You might remember wedding celebrant, community worker and all-round high-quality human being Laura Giddey from this cool post about buying locally-made Christmas presents.
We’re lucky to have her back with some reflections on being single. Please make her welcome in the comments below!
I’m 26 and single and this has many great perks. I’ve learnt how to change my own oil and tyres, I’m not forced to watch any sport that I don’t want to, I don’t have to check in with anyone about where I’m going and who I’m with, and I’ve picked up a few lessons that I might not have otherwise.
I’ve learnt that it’s ok to go to a wedding and be over the moon happy, and then come home and cry. I’ve learnt that sometimes people will say weird, insensitive things, (like “so why are you still single?” or “if you had long hair you wouldn’t be single!”) but they often don’t mean it, and you have to laugh. I’ve learnt that boys are confusing but girls are also confusing, and life would be so much easier if we were all just honest with each other. I’ve learnt that I can have significant relationships with male friends and their wives or girlfriends if I am self aware. I’ve learnt what I need and what I want and that I’m not weak for wanting to not be single. I’ve learnt that being single doesn’t define me.
Over the last few years I made the decision to embrace life and live a full one, for the right reasons. I have always had a pretty active life with lots of commitments, but sometimes I would engage in certain activities with the hope of meeting someone. I would go along to a party in order to see a particular person, or meet a new one. I would try something new in order where there might be a Ryan Gosling lookalike lurking.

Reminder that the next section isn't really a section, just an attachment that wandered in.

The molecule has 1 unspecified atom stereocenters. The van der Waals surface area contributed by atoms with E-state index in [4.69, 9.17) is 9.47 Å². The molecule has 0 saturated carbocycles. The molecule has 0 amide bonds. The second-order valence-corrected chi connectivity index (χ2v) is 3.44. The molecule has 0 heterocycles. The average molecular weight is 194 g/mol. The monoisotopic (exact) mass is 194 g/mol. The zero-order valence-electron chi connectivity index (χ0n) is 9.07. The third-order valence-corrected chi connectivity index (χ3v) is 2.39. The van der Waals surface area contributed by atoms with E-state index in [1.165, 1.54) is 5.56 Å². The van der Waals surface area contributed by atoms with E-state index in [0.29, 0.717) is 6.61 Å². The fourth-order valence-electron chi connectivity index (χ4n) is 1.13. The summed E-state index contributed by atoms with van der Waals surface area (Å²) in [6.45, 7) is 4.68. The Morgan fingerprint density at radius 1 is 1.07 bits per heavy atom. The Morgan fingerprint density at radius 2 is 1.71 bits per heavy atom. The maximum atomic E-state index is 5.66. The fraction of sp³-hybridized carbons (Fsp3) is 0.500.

I’ve really had a shift in this thinking as I’ve gotten older. Having a full life doesn’t guarantee meeting someone. I was putting a lot of pressure on myself and then being disappointed if I lived with the aim of meeting someone. I’ve decided to have a full life, just for me. Not in order to be a better wife or mother one day, although that’s a bonus, but just to be a better Laura.
In the last year I’ve been asked to speak twice on being single, as apparently I’m a professional. One seminar was called ‘Navigating Life and Ministry as a Single Person’. As if I’m a ship. More like a kayak. So in preparing that talk, I discovered a few things that I had learnt over the years. It actually ended up being a helpful process. I appreciated being asked even if I never thought I’d want to be asked! So I’m grateful for the chance to form some ideas on the topic.
I would say I’ve learnt three things.
Firstly, around shame.
Shame is hugely debilitating and unhelpful
I feel a weird sense of shame when I say I’m 26 and single. It’s not something I’ve chosen and it’s the only thing I can’t make happen for myself no matter how hard I try. It’s not helpful to feel like I shouldn’t want a partner, like God or my friends or my life should be enough, like I should be focused on other things. Firstly that’s a lot of ‘shoulds’. And shoulds are annoying.
Shame leads to feeling guilty and that spirals downward. Shame is not about a healthy conviction that leads to change. Shame is not good for anyone. And it’s a present reality, not just an idea.
Researcher Brené Brown calls it a vulnerability hangover. It happens when I go to a wedding alone, or when I ask someone out and they say they are moving to China (hypothetically), or when someone, again, says “God gives you the desires of your heart” and I think, is any of that true, haven’t I done that? I feel vulnerable and exposed and small. Because somehow togetherness has been made the idol and singleness is a weakness.
If we follow through our logic and words sometimes, we’d realise the fault in them. We live in a world where things aren’t the way they should be. Babies in Uganda are born into poverty. Kids in the Ukraine suffer from addiction issues because their parents raise them addicted. Adults seem to be constantly diagnosed and dying of cancer. I have friends starting IVF, desperate to get pregnant as after years of trying, it’s not happening naturally. And I would love to not be single.